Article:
Directions to D & S Farm & Garden, 4738 Gates East Road, Mesopotamia: From the west, take Route 87 East to 534 South, which will bring you into the town of Mesopotamia; make a right on 534, go ¾ of a mile south to Gates East Road on the right, and D & S is ¾ of a mile down on the right. Or, take 422 East to 534 North; once you cross State Route 88, go four miles to Gates East Road on the left. Follow the red and white (faded to pink and white) organic banners at the end of the road. Click here for a map.


In this week's shares   

In this week's share, CSA members can expect things such as peaches, cherry tomatoes, tomatoes, lettuce, green zucchini, 8-ball zucchini, patty-pan squash, yellow squash, okra, potatoes, cucumbers, green peppers, jalapeños, hot banana peppers, watermelon, cantaloupe, beans, eggplant, red or golden beets, sweet corn, garlic, basil, Swiss chard, storage onions, small green cabbage and peas. NOTE: You may or may not receive all of the types of produce listed above. This is a list of possible items. Different size shares and shares received later in the week may include different items.


Recipes for what's in season

Please share your favorite recipes with us. Send them to Laura Dobson at and we'll try to include them in an upcoming newsletter. Here are some recipes from members and some favorites of our own.


This recipe was sent in by Elizabeth Kollai, who picks up at Congregation Kol Chadash in Solon. "This was a delicious way to use up those little bits of various vegetables that accumulate at the bottom of the crisper drawer," Elizabeth writes. "I added some garlic and ginger to up the flavor."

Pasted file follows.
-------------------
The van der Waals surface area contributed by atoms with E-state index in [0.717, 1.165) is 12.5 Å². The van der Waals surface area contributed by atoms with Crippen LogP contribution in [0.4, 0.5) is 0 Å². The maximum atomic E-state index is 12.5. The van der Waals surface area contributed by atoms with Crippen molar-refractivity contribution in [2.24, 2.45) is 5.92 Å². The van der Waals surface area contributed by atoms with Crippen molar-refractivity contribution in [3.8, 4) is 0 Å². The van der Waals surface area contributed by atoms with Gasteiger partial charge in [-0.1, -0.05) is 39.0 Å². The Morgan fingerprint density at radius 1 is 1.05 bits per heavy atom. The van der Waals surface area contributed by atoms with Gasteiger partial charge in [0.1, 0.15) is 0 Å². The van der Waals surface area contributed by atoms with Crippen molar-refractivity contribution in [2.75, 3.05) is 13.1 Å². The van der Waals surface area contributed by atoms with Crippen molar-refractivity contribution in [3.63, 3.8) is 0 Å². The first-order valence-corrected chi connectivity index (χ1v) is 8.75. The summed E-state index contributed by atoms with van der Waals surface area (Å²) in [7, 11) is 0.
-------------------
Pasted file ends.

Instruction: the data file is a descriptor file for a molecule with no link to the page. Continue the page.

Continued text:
"Okonomi' means 'whatever you like' and 'yaki' means 'cook or fry.' Serve with your favorite sauce: sweet and sour, Tonkatsu, sweet chili, etc."   


1 cup chopped cooked chicken 1 1/2 cups thinly sliced napa cabbage 

1/4 cup shredded carrots  

3 green onions, chopped  

12 fresh green beans, cut into 1/2 inch pieces  

1 small green bell pepper, cut into thin strips  

1 small zucchini, cut into thin strips  

3 eggs, lightly beaten  

3/4 cup all-purpose flour  

3/4 cup chicken stock  

2 teaspoons soy sauce  

1 teaspoon vegetable oil  

1/4 teaspoon toasted sesame oil


In a large bowl, mix chicken, cabbage, carrots, green onions, green beans, green bell pepper and zucchini. In a separate bowl, beat together eggs, flour, chicken stock and soy sauce. Pour batter over chicken mixture and toss to thoroughly coat.

Mix vegetable oil and sesame oil in a skillet over medium heat. Scoop about 1/4 cup batter into skillet, enough to make a 2 1/2 inch circle. Cover and cook 4 minutes, or until bottom is golden brown. Flip and continue cooking 4 minutes, or until cooked through. Drain on paper towels.
Karen Scheel, who picks up a single share from The Market Cafe in Cleveland, made this watermelon salsa with the little yellow watermelon and peppers in her share last week:  
Watermelon Salsa
1 small watermelon (seeds removed) cut into small pieces (approx. 4 cups)
1/2 green pepper (seeds removed) chopped small
2 hot banana peppers (seeds removed) chopped fine
1/2 cup cilantro chopped fine
juice of 1 large garlic clove pressed
2 Tbs. organic lime juice  
Mix together, refrigerate and enjoy!  
Disclosure: This is an adaptation from a friend's recipe using the hot banana peppers from our share in lieu of jalapeño peppers.

Slow-Roasted Tomatoes

Tomatoes of choice: Cherry, grape, small Roma or heirloom tomatoes
Whole gloves of garlic, unpeeled
Olive oil
Herbs such as thyme or rosemary (optional)

Preheat oven to 225°F. Halve each cherry or grape tomato crosswise, or Roma tomato lengthwise and arrange on a parchment-lined baking sheet along with the cloves of garlic. Drizzle with olive oil, just enough to make the tomatoes glisten. Sprinkle herbs on, if you are using them, and salt and pepper, though go easily on these
because the finished product will be so flavorful you'll need very little to help it along.

Bake the tomatoes in the oven for about three hours. You want the tomatoes to be shriveled and dry, but with a little juice left inside-this could take more or less time depending on the size of your tomatoes.